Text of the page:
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Lead Screening in Children – Exploratory Measure Tip Sheet
The percentage of children 2 years of age who had one or more capillary or venous lead blood test for lead poisoning by their second birthday.
This is an exploratory measure; there is no payment for 2021 and 2022. For additional information, refer to the 2021 and 2022 CBI Technical Specifications.
- Exposure to lead in children can cause damage to the brain and other vital organs, as well as intellectual and behavioral deficits.
- Research suggests there is no safe blood lead level (BLL) and its effects are irreversible. Chelating agents that intend to remove lead may reduce fatality rates but have not been demonstrated to improve IQ or behavioral consequences of lead exposure. See CDC’s Lead Poisoning Prevention web page yog xav paub ntxiv.
- Children exposed to lead have no obvious symptoms; as a result, lead poisoning often goes unrecognized.
- Elevated blood lead levels primarily affect children with a lower socioeconomic status and from minority communities because of the increased risk of housing-related exposure (U.S. Preventive Services Task Force).
California law requires a blood lead test for Medi-Cal members at 12 and 24 months of age and requires health care providers performing blood lead analysis to report all results to the California Department of Public Health (CDPH) Childhood Lead Poisoning Prevention Branch. Provides should perform a catch-up test for children 24 months to 6 years who were not tested at 12 and 24 months.
DHCS also requires that providers give oral or written anticipatory guidance to parents/guardians of a child at each periodic health assessment from 6 to 72 months, which includes information related to the harms of lead.
Network providers are not required to perform a blood lead screening test if either of the following applies:
- In the professional judgment of the provider, the risk of screening poses a greater risk to the child member’s health than the risk of lead poisoning. This must be documented in the medical record.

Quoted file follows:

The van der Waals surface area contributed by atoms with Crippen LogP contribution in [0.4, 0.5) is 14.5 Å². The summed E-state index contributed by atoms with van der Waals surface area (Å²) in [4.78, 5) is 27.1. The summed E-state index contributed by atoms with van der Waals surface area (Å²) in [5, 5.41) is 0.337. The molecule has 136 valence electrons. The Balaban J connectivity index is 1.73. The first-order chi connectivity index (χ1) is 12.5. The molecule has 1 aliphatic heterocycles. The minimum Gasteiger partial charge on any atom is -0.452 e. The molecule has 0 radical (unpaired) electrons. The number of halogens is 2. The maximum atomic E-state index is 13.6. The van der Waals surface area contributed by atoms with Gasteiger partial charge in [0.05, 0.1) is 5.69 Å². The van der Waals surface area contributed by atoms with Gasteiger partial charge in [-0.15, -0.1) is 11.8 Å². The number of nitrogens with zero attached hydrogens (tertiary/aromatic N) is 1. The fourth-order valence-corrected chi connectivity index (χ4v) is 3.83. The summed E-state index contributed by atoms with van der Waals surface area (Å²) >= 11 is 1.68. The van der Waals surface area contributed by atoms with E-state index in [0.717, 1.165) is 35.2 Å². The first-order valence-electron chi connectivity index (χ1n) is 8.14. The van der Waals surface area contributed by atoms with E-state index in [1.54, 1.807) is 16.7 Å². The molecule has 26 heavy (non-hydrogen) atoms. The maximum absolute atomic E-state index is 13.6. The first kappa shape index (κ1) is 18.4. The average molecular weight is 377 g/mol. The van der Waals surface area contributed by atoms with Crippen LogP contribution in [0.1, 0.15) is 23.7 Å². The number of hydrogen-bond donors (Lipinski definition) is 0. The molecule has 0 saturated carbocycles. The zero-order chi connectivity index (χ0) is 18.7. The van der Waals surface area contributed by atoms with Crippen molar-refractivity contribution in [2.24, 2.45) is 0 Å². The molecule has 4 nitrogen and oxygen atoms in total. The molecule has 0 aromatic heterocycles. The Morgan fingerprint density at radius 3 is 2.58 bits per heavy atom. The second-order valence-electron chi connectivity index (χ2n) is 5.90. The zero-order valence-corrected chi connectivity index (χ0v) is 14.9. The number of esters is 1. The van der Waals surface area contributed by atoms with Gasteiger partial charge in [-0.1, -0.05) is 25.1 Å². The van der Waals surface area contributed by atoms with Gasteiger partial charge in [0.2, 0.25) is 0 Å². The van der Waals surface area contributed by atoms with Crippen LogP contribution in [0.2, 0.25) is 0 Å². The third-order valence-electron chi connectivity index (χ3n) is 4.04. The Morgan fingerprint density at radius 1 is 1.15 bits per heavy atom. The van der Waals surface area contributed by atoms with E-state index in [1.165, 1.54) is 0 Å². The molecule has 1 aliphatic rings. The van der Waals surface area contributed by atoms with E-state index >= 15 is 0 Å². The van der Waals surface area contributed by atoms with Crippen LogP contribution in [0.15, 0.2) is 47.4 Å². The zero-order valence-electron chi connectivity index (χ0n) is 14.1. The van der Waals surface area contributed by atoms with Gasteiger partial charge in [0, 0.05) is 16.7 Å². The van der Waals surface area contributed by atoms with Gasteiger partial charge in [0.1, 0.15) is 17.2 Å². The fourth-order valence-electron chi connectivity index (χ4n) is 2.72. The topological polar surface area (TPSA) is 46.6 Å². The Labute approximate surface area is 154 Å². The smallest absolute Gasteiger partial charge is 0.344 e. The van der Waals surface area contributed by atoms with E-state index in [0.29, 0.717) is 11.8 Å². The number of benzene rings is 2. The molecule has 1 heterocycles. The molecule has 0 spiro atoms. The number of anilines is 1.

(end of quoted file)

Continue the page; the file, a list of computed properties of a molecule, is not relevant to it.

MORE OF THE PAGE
- If a parent/guardian or other person with legal authority withholds consent to the screening, the provider must obtain a signed statement of voluntary refusal or document the reason for not obtaining a signed statement in the child’s medical record (Example: When services are provided via telehealth modality or party declines to sign).
CPT Code: 83655
Data for this measure will be collected using claims and DHCS Fee-for-Service encounter claims. To find gaps in data:
- Run a report from your Electronic Health Record (EHR) system; or.
- Manually compile patient data (Example: Download the Lead Screening in Children quality report or your Care-Based Incentives Measure Details report on the Provider Portal and compare to your EHR/paper charts).
- Conduct an environmental assessment prior to blood lead screening of children at risk for lead exposure. These assessments can include toys, pottery, cosmetics, folk remedies, food, and candy. In some subpopulations, imported products, foods and folk remedies may be more commonly found and are a more substantial contributor to lead exposure.
- Screening types:
- Initial screen: point of care testing; capillary.
- Confirmatory testing: venous sample.
- CDC recommends screening all immigrant, refugee and internationally adopted children when they arrive in the U.S. due to their increased risk.
- Help parents identify if their child has been exposed or has continuous exposure (paint chips, regular visits to houses built before the 1950s, lead in soil, water, pottery and candies from other countries, etc.) and encourage parents to avoid possible lead exposures.
- Monitor all children with a confirmed BLL ≥5 µg/dL for subsequent increase or decrease in BLL until all recommended environmental investigations and mitigation strategies are complete.
- Primary prevention is the most important and significant strategy for reducing BLLs.
- Provide nutritional guidance and recommend a well-balanced diet. Calcium, iron and vitamin C play a specific role in minimizing lead absorption.
- Accumulation of lead can begin during pregnancy. Conduct initial and follow-up screening of pregnant and lactating persons.
- When interacting with affected families, offer simple information about the meaning of BLL results, and relevant and culturally sensitive messages about the impact of lead levels.